Wednesday, September 18, 2013

It's A Man Thing

Parents of an addict??? Parents is plural. It assumes two people, a man and woman, two men or two women. Sometimes in reality it means more, step parents become included and then there are grandparents functioning as parents. This disease touches so many very close loved ones that feel so much responsibility.

This post is about a dad. A dad that thought the plan was laid and implementation steps were in place. Milestones marked our progress. The track was straight and we were riding together. Then came drugs.

There came a time when living a life of honor was only a dream, watching a son barely survive and nearly die made me appreciate the simple fact he was alive.

My emotional state was slipping away nearly as fast as I saw my sons life slipping away. Of course as a man I was to handle things and fix not only him but in my spare time fix myself too. That's a man thing. Of course there was no way I could recognize my own limits, I could do anything I set my mind to do, not just for myself but for others too.

It's a man thing, asking for help and looking for help is not in my nature. Finally there comes a time when you are beaten into submission. If I don't take care of myself I can't be that man for anyone, not my son, not my wife, not my other kids, not anyone.

My way was to write this blog. I had gone to meetings and talked to counselors but that didn't work for me at that time. This was my therapy.

I read blogs, read comments, read emails and by a large margin most are written by mothers. Of course there are significant exceptions, Syd, Dean, Mike, and some others but mostly it is mothers.

It's a man thing. We don't talk about our fears and feelings. But I will tell every mother and wife out there that we are just as scared as you.

It can be a man thing to talk or write to others about how you feel and what is working and what isn't. There are other men that can relate to your experiences that are just as manly and just as controlling as you. From experience, it helps.

Dad, you are not alone and it does work when you let others help with the load. All of us are stronger than any one of us.


Ming said...

Funny, the other day I was sitting in a board meeting and to kick off the meeting a quote was put up for all to read. As you read the quote, it spoke about 'men' things and the final sentence simply stated, how long did it take you to say... I must be a man!

Your post today, as I read through it, had the same affect on me. It's a man thing... for the second time this week, I thought I must be a man!

Thanks for your thoughtful post.

phyllis said...

I appreciate reading your feelings. I often wonder what's going on in my husband's head regarding his daughter (my step daughter) because he never seems to want to talk about it. I worry about him and his's a huge burden to carry alone. Thank you for clarifying a bit! Prayers for you and your family!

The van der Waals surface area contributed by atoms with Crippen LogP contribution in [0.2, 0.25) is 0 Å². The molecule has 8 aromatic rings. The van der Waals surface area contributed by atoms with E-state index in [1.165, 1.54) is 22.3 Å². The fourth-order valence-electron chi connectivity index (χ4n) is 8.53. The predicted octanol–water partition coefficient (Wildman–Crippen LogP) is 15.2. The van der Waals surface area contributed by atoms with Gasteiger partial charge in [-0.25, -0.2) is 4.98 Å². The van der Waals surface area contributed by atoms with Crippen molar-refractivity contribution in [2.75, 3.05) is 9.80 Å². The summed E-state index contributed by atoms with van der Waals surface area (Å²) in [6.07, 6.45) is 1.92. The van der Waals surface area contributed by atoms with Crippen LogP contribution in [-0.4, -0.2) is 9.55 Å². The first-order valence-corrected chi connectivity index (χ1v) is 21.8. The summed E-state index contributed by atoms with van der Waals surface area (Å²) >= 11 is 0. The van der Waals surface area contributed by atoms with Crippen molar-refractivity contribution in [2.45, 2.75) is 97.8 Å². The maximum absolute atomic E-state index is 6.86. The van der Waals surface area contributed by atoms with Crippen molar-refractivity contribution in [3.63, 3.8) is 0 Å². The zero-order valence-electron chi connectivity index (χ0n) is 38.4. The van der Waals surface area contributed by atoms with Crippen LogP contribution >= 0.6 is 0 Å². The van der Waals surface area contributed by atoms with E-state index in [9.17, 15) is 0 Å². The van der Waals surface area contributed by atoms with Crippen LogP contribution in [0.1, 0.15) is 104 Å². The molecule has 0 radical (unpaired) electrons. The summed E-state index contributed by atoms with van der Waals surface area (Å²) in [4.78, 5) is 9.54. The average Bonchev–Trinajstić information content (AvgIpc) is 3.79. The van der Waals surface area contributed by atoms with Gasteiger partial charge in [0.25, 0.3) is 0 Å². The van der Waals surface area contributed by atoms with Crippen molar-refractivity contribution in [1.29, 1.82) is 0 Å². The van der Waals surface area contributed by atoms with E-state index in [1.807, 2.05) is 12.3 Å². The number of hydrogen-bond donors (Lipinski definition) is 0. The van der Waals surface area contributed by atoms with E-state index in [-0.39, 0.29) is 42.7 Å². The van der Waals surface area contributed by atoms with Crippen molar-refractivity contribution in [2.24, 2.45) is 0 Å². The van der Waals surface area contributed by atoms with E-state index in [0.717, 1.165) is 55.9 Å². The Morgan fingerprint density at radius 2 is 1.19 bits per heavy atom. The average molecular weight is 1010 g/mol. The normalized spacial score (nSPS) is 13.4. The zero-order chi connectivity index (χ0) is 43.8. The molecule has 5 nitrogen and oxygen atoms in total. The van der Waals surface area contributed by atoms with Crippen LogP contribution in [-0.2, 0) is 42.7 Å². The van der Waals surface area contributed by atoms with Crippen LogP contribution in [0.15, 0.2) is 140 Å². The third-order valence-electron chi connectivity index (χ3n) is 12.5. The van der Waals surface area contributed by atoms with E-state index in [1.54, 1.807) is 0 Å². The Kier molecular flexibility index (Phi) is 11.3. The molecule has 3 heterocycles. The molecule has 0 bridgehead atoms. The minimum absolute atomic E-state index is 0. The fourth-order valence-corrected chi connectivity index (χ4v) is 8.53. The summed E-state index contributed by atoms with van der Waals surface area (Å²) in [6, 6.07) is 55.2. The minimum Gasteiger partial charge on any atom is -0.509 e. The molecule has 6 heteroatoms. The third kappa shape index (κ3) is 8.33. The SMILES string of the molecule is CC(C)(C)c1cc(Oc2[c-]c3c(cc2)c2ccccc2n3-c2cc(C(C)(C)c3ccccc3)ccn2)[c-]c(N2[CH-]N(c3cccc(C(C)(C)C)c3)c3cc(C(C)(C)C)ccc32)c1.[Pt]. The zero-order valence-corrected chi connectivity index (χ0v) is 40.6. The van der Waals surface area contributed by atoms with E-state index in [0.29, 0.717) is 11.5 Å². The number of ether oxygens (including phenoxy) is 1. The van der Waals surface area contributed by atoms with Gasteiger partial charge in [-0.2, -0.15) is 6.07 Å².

Syd said...

I'm glad that I decided to be honest and share my feelings. I was so done with the masks and hiding the truth. I guess it took that surrender to realize that both men and women hurt and both can get honest and share. It's a people thing to be mistrustful and proud. It's a divine thing to let go of ego and outcomes.

Cathy Taughinbaugh said...

Hi Ron,

Thanks for being one of those strong male voices that continues to bring the addiction of our children to the light. Sometimes dads do stay in the background and try to just handle their feelings themselves. Support in whatever form can help dads as well and is so needed!

Tori said...

My Husband is one of those who wants to take care of it himself. If he can't "fix" something he ignores it unless he has no choice like now. He is great at everything else except with B or when someone is very sick in our family...He has a hard time with it so he ignores it.

Writing is my therapy....It helps me so much. I am incredibly grateful that you write even as Alex is doing so well it give us hope but still reminds us you and Alex were just where a lot of us are. Hope is what many of us need and you and Alex bring that.

Not My Son said...

Thank you for this. I am going to copy it and send it to my ex. He is not dealing with the fact that our son is a heroin addict, won't talk to anyone but me about it, and I see him aging before my eyes. He, like most men, wants to fix this, and he can't.

Anonymous said...

For years, I didn't understand my son - even long before he started using drugs. I was frustrated by typical, non-drug related family stuff. I didn't realize that the family disease of alcoholism was already at work in our home. When he began using at the age of 16, I was angry. At 18 I tried to kick him out of the house, but my wife had other plans. For years, we struggled, as a family, with the alcohol, drugs, police, pawn shops and on and on. It's been over a decade now, but it's all different. I learned that both he and I are powerless over this disease. My entire attitude changed over the last couple of years. I love him dearly and would easily and willingly give my life to save his. It helps, of course, that he's recently found sobriety but we all know, too well, that the disease is just in remission. Today, I look forward to his visits as he does with us. None of us will forget the past, but we have been able to forgive and let go of it. As a dad, I've been emotionally crushed, but not today. My hope is that other dads can find their way out of the pit as well.